As an income investor we have experienced, over many years, how our approach becomes more or less favoured at different points in the market cycle. Essentially, the better the recent historic returns the less in favour is our strategy. If investors are enjoying high year-on-year returns, the relative certainty of an income yield and its incremental contribution to return is swamped by the riches delivered by the market.

However, since over extended periods the underlying return delivered by the market tends to be fairly constant, a very strong period in markets must, by definition, be a function of not only returns on equity (or corporate net worth as Andrew Smithers says) but also the price investors are willing to pay for those returns. Strong returns are likely to have been driven in part by a re-rating of equity prices.

A Random Walk?

Equities, over very long periods, are not a random walk but demonstrate what should properly be called “negative serial correlation”7. What is expensive is likely to become cheaper and vice versa.

We demonstrate this phenomenon in the below chart showing returns over discrete decades in US equities (as an example).

It can clearly be seen that in times of plenty, returns are augmented by the re-rating of equities in addition to the strong underlying corporate performance. Further, in more lean times, the contribution from dividends and dividend growth becomes dominant. This effect can also be seen from the above data to have delivered in both times of inflation (1970-80) as well as following a speculative peak (2000-10). If, as we fear, investors suffer in the next 10 years, from both the aftermath of a similar speculative peak (this time driven by the COVID policy response rather than by the Y2K8 fears of 2000) and greater inflation, income may become more valuable still.

 US Equities1970-19801980-19901990-20002000-20101990-2000
 Dividend Growth5.9%6.1%3.2%3.5%9.2%
 Valuation Change (Price/Dividend)-3.3%2.8%11.5%-3.8%2.4%
 Average Dividend Yield4.3%4.3%2.3%1.8%2.0%
 Total Return6.9%13.2%17.0%1.6%13.6%
Returns from Dividends and Dividend growth100%78%32%100%82%
Past performance is not a guide to future performance

Source: Troy Asset Management Limited, Bloomberg/MSCI US Index, 31 December 2022. Income generated may fall as well as rise. All information above is calculated as annualised returns.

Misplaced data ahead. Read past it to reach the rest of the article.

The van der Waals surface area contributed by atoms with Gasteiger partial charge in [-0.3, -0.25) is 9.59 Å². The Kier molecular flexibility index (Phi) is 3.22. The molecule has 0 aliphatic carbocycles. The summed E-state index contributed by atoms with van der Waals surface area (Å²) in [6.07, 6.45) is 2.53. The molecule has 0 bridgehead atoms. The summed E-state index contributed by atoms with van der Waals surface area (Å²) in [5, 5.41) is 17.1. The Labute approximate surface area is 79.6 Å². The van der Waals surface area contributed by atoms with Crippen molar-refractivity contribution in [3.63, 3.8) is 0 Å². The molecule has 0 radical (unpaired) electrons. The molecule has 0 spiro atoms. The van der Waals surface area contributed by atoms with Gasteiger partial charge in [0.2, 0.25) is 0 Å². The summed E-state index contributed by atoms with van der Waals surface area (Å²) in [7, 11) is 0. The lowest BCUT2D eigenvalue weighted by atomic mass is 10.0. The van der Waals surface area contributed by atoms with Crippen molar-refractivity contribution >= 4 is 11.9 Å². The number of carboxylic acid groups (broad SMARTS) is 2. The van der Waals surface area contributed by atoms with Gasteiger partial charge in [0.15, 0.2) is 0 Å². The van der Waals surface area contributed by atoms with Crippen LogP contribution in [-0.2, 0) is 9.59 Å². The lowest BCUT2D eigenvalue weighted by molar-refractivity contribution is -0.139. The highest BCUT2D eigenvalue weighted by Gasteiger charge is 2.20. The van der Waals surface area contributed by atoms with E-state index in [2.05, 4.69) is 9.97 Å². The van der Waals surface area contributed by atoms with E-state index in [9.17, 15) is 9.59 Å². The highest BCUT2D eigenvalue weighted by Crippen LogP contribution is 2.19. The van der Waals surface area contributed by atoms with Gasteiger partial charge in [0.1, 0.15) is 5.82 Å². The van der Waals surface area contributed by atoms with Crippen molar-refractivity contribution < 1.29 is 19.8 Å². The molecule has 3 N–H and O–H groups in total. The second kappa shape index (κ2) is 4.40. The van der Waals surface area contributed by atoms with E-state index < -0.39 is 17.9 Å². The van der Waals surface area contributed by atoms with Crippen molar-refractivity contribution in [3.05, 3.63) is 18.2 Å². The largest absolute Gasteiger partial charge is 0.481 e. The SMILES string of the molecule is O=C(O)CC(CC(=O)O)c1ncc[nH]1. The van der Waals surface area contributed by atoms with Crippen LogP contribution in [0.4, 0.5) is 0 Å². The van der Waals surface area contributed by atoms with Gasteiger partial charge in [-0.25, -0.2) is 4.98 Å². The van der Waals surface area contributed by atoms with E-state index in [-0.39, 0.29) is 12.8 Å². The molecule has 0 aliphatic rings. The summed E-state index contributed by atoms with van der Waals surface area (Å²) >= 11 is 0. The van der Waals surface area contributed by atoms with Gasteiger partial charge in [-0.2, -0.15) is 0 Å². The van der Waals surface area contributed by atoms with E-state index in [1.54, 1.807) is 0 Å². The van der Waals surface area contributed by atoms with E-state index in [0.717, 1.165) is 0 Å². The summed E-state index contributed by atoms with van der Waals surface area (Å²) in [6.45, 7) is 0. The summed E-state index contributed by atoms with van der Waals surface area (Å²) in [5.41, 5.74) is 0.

All Change

In our experience this change in return profile from decade to decade is echoed in markets. It is very unusual for the leaders of one decade to persist to the next. Not only do investors have a tendency to crowd into winners, driving up valuations and therefore diminishing future returns, but more fundamentally, over valuation attracts yet more capital which leads to over investment and ultimate lower underlying returns on capital.

Once again, perhaps, this should not be too surprising. We have seen a period of returns accruing to a small number of companies which became extremely popular leading to an exhaustion of incremental buyers. Further we’ve seen a sea-change in the investment backdrop; in inflation, interest rates, geopolitics, regulation, industrial policy, energy security and many other areas. To us, a change in market leadership seems very likely. An example of this “all change” idea is laid out below by Michael Hartnett of Bank of America, but there are many such examples.

Source: Bank of America, 31 December 2022

To this we would add two comments. First, although much has changed, valuations remain rich thus we cannot add that assets yet offer attractive prospective returns. Second, we would add a further line which suggests that returns from 2010s were driven by capital growth, whereas from the 2020s they may be driven far more by income.

Where to from here?

Having made the case for the importance of income as a crucial part of returns in the coming years, the question now is how should one go about investing for income in this new world?

It is tempting to think that the profound change in the investment environment should lead to an equally radical change in investment approach. We do not think that such a change invalidates our focus on high-quality businesses that lack both capital intensity and cyclicality. It is certainly true that there are plenty of capital-heavy, often commodity related businesses that are cheap. They may very well perform over the coming months, but we do not think that investing in businesses that have low and volatile returns on capital is likely to be a winning proposition over the next 10 plus years which is the timescale over which Troy typically invests.

We will address this point in more detail in Income Matters No.5.


2Special purpose acquisition company.

3Meme stocks describe the shares of companies that have gained a cult-like following on social media, which can influence share prices.

4The rallying cry of Bitcoin enthusiasts. For context Bitcoin is now down c.75% from the peak.


6Re-rating in the stock markets means that investors are willing to pay a higher price for shares, usually in anticipation of higher earnings in the future.

7For a more detailed discussion see Wall Street Revalued, Andrew Smithers, 2009

8Year 2000 problem